Solid Earnings Growth Tempers Recessionary Fears

 In Market and Investment Insights

Portfolio Managers George Maris and Nick Maroutsos explain that hand-wringing over the U.S. yield curve may conceal positive signals from the corporate sector.

Key Takeaways

  • We believe that inversion along the front end of the U.S. Treasuries curve is a natural consequence of the Fed’s normalization program rather than a recessionary signal.
  • While U.S. corporate earnings may have reached peak acceleration, they are still growing, and as long as that is the case, we doubt a recession is imminent.
  • Yet, given the length of the current economic cycle, we believe that investors should prioritize quality in both their equity and fixed income allocations.

Economic expansions do not last forever, and given recent softer data, coupled with the extended duration of the current cycle, some investors are bracing for a pronounced slowdown – or worse yet, recession. While we, too, are monitoring developments and believe investors must always prepare for unfavorable conditions, we doubt that the recent raft of weaker data portends an imminent period of negative growth. Rather, using corporate profitability as a gauge, we see indications that the current U.S. expansion has further room to run, albeit at a slower pace than what was registered for much of the past two years.

Gathering Clouds, Just Not Storm Clouds

In that vein, U.S. GDP growth cooling to 2.6% in the fourth quarter compared to 3.4% for the prior period echoes last autumn’s weakness in manufacturing and service sector surveys. Softness in those segments of the economy, along with the absence of accelerating inflation, are in part behind the increasingly dovish stance taken by the Federal Reserve (Fed). Citing such concerns, the central bank dialed back its expectations for interest rate hikes in 2019 and more recently inferred it is likely to cut short its balance sheet reduction program. The combination of these developments implies the Fed is worried.

What about the Inversion?

Pessimists also point to the inversion that has occurred on the front end of the U.S. Treasuries yield curve. Historically, an inversion can signal that a recession is brewing. While recognizing that lower growth and subdued inflation are exerting downward pressure on the long end of the Treasuries curve, we believe a key factor in this mild inversion – which has thus far occurred only between short- and intermediate-dated securities – is the Fed’s interest rate normalization program. Shorter-dated securities have understandably proven more sensitive to the Fed’s nine rate hikes during this tightening cycle.

Exhibit 1: Inversion Along the Front End of the U.S. Treasuries Yield Curve

Source: Bloomberg

In this respect, we view the curve’s inversion as a “market technical” insofar as it’s been largely driven by the Fed’s diminishing influence in the Treasury market. Furthermore, while an inversion can signal a looming recession, the exact arrival of negative growth is harder to pin down. Still, with global growth caught in the doldrums and as geopolitical risks such as Brexit abound, we intend to watch movement in longer-dated Treasury yields to gauge any spike in the market’s preference for safety.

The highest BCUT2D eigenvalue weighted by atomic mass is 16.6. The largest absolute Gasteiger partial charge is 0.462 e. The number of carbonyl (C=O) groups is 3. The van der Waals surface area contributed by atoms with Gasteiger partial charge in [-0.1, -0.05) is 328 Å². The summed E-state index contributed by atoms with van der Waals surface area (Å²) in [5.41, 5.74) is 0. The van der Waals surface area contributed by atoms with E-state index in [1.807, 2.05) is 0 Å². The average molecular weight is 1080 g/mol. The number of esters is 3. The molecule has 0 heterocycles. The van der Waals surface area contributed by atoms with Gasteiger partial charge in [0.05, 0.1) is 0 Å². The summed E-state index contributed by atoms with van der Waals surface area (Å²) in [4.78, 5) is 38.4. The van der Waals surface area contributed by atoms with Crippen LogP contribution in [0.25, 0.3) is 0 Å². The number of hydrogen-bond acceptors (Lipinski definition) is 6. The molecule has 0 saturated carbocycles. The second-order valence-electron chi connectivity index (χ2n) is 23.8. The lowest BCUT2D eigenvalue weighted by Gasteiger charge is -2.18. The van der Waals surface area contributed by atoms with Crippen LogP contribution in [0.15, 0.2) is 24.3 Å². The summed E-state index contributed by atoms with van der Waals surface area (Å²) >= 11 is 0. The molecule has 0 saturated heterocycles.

Counterpoint: Corporate Profits

While there are many forces presently influencing bond markets, a pivotal driver in the resilience of stocks has been corporations’ continued ability to generate profits. Solid corporate performance, in our view, is a factor that has been overlooked by some excessively gloomy market participants. As illustrated in Exhibit 2, history indicates that recessions rarely occur when company profits are on an upward trajectory.

Exhibit 2: U.S. Corporate Profit Growth

Source: Bloomberg

The past few years have seen a marked acceleration in profit growth, and while we may be nearing – or just past – peak acceleration, the fact is companies continue to generate profits, which we take as a positive sign.

Keep the Umbrella in Hand

Despite our view that a U.S. recession is likely not on the horizon, we recognize the presence of forces that could quickly rattle the domestic and global economy. Therefore, we believe it is not too early for investors to prepare for a more challenging environment. With regard to equities, one should look for companies with advantaged business models tied to the secular themes that, in our view, will propel the global economy forward in years to come. Examples of such themes range from the permeation of the Internet of Things and artificial intelligence, to the rise of the emerging market consumer.

For bonds, we believe the focus at present should be on quality, especially given the extended length of the credit cycle. Investors, in our view, would be well served to place an emphasis on companies whose sound fundamentals mean they can service obligations in a slowing economy and those that have placed a priority on deleveraging. With regard to interest rates, investors can take a global view, selecting securities in countries whose central banks are likely to keep interest rates steady or perhaps lower them.

To see how economic and market data are shaping the investment landscape, visit

Investing involves market risk; principal loss is possible. Equity and fixed income securities are subject to various risks including, but not limited to, market risk, credit risk and interest rate risk.
Foreign securities are subject to additional risks including currency fluctuations, political and economic uncertainty, increased volatility, lower liquidity and differing financial and information reporting standards, all of which are magnified in emerging markets.
Duration measures a bond price’s sensitivity to changes in interest rates. The longer a bond’s duration, the higher its sensitivity to changes in interest rates and vice versa.

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